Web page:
|A detail of the patinated-bronze-and-enamel surface of a table designed in the 1960s by father-and-son artisans Philip and Kelvin LaVerne. The table, described as a console and measuring 26 inches high by 4 feet 8 inches long, is available from Fat Chance in Los Angeles. Presumably one could also use it as a tea-height cocktail table. Image from 1stdibs.com.|
Chinoiserie is one of those evergreen styles that trends in and out, riding the fickle tsunami of public taste. In the eighteenth century seemingly all of Europe lusted for objects Asiatic — or at least the era's sensationally jumbled and inventive interpretation of Far East motifs. A century later there was japonisme, a related style whose Asian elements were combined, often promiscuously, and scattered across drawing rooms and boudoirs, especially in France and England. Side tables sprouted shelves shaped like delicate fans, for instance, and chandeliers writhed with serpents or dragons.
In the 1920s, when opium was a fashionable recreational drug and adventuresome social figures such as Nancy Lancaster, Carlos de Beistegui, and Wallis Spencer (the future Duchess of Windsor) were checking out the hot spots in Shanghai and Peking, chinoiserie exploded onto the aesthetic scene once more. Likely culprits in the style's renewed popularity were Giacomo Puccini's opera Turandot, which caused pandemonium when it made its debut in 1926 in Milan, and the glamorous movies of Chinese-American film star Anna May Wong. The result was chop-suey interiors splashed with red lacquer and sparkling with gold leaf, such as one can see at Grauman's Chinese Theater in Los Angeles, completed in 1927 to the designs of architect Raymond Kennedy. (Perhaps a puff of opium made especially outlandish versions of the style more bearable, at least on the residential front.) A modern-day evocation of these Jazz Age ethnic extravaganzas is the decor of one of my favorite restaurant settings: the vast dining room of Ruby Foo's Times Square in New York City, courtesy of architect David Rockwell.
|Philip LaVerne, left, and his son, Kelvin, right, manhandling a round bronze tabletop in their Wooster Street studio in 1968. Image by Richard Walker for The New York Times.|
I willingly admit a weakness for all the abovementioned examples of Sinophilia but nothing causes me to swoon quite as much as the sophisticated chinoiserie produced in the 1950s and 1960s by the father-and-son design team of Philip and Kelvin LaVerne. (Okay, perhaps the Royal Pavilion at Brighton comes in first.) Close relatives of the furniture and screenprint-wallpaper geniuses designers Estelle and Erwine Laverne — the couple's see-through acrylic Lily chair is a 1950s classic— the LaVernes toiled in an unassuming studio at 74 Wooster Street in New York City. There behind the building’s bland brick façade, they made, by hand, remarkable limited-edition bronze and pewter furnishings distinguished with exotic decorations that married modernism and antiquity with notable grace.
|A table by the LaVernes. Measuring 4 feet 8 inches long by 26 inches high by 20 inches deep, it is available at Fat Chance in Los Angeles, California. Image from 1stdibs.com.|
The best known of the father and son’s romantic works — which were given the patina of age through prolonged immersion in a supersecret stew of chemicals and an oily soil sourced somewhere in Asia — are replete with bas-relief images of pagodas, temples, mandarins, and geishas. Others pieces explore Egyptian and Etruscan themes, according to a profile of the designing duo published in The New York Times in February 1968, and one table I have come across has a bas-relief top inspired by the gardens of the Château de Versailles. But it is the team's Chan and Lo Tai series of chinoiserie furnishings that makes me inexplicably happy. I would gladly give up our nineteenth-century Chinese altar table and rickety wedding bed in exchange for something certifiably LaVerne.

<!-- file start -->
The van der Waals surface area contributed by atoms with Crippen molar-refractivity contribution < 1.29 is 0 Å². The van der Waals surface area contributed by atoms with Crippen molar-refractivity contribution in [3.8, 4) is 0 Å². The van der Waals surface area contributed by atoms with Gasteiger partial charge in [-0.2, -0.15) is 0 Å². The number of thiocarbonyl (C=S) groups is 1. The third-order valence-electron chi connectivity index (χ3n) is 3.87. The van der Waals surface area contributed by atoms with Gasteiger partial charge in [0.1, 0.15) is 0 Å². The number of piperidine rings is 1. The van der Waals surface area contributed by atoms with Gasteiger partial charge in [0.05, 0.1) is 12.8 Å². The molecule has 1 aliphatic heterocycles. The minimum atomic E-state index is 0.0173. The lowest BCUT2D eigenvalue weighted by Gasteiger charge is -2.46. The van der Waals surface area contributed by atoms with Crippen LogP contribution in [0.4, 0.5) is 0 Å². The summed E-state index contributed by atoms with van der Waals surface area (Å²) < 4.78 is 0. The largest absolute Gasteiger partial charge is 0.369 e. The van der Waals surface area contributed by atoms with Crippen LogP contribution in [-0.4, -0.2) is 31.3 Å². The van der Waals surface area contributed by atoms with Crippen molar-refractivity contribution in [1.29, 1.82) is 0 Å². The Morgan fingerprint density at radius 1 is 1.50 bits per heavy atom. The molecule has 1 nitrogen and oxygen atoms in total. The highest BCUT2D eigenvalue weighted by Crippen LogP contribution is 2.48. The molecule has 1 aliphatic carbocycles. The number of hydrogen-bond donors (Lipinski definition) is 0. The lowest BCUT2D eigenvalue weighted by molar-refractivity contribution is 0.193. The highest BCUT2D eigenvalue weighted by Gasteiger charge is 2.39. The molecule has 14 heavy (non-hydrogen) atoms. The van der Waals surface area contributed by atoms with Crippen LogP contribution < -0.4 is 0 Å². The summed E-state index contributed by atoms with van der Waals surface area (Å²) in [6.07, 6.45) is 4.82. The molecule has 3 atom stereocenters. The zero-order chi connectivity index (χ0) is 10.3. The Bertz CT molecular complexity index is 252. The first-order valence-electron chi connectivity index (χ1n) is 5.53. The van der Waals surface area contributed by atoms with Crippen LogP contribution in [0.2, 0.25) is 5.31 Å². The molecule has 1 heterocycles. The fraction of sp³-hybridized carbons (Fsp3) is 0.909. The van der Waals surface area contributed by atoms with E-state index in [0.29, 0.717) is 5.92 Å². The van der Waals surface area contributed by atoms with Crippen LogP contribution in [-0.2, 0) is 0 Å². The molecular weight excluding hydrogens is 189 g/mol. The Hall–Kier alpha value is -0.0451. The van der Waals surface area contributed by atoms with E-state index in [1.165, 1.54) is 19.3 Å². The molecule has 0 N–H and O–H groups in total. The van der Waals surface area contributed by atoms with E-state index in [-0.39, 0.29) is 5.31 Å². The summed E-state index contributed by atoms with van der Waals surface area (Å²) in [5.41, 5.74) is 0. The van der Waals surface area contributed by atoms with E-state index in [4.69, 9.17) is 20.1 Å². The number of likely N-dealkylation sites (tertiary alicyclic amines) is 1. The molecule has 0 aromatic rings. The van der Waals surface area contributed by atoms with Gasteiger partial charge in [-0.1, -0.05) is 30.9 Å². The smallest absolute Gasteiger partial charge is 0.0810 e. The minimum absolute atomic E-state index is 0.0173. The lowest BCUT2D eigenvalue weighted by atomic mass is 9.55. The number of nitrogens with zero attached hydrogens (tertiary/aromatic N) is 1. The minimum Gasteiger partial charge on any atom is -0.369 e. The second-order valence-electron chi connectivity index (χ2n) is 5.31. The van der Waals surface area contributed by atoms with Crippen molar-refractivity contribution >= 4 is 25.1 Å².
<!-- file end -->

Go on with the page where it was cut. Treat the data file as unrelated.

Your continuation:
|A LaVerne wall plaque, available from Belkind Bigi, Tarrytown, New York. Image from 1stdibs.com.|
Whether lean cocktail table, blocky cabinet, shapely wall plaque or mirror or tables wrought large, small, round or irregular, the LaVernes' chinoiserie products are ornamented with willow-treed garden views and lively urban scenes that seem to be taken straight off the panels of a Coromandel screen. (The gentlemen, who signed their works "Philip + Kelvin LaVerne," reportedly made extensive creative use of the New York Public Library and other illustrative sources.) The mysterious greenish-gold iridescence and artful weathering of the mixed-metal surfaces, often brilliantly picked out with colorful enamels, added greatly to the final effect. Such manipulations give the designs the impression of antiquity, as if they recently had been unearthed from a Ming Dynasty burial mound. However, the LaVerne works only look as if they should rest behind museum glass. As the Times article noted, their expertly etched surfaces require nothing more than “a monthly rubdown with automobile paste wax."
|A side table by Philip and Kelvin LaVerne. Available from gallerist Liz O'Brien. Image from 1stdibs.com.|
|These two LaVerne cabinets are in stock at Weiss Antiques Gallery in Birmingham, Michigan. The doors open to reveal lacquered interiors of vivid celestial blue. Image from Weiss Antiques.|
|A Chan bar by Philip and Kelvin LaVerne. Made of bronze, pewter, and colored enamels and featuring folding extensions, the bar has double doors illustrating courtly Chinese scenes while the top is decorated with the colorful figures of peasants gathered around an ox. It is available from Cristina Grajales Gallery. Image from Cristina Grajales Gallery.|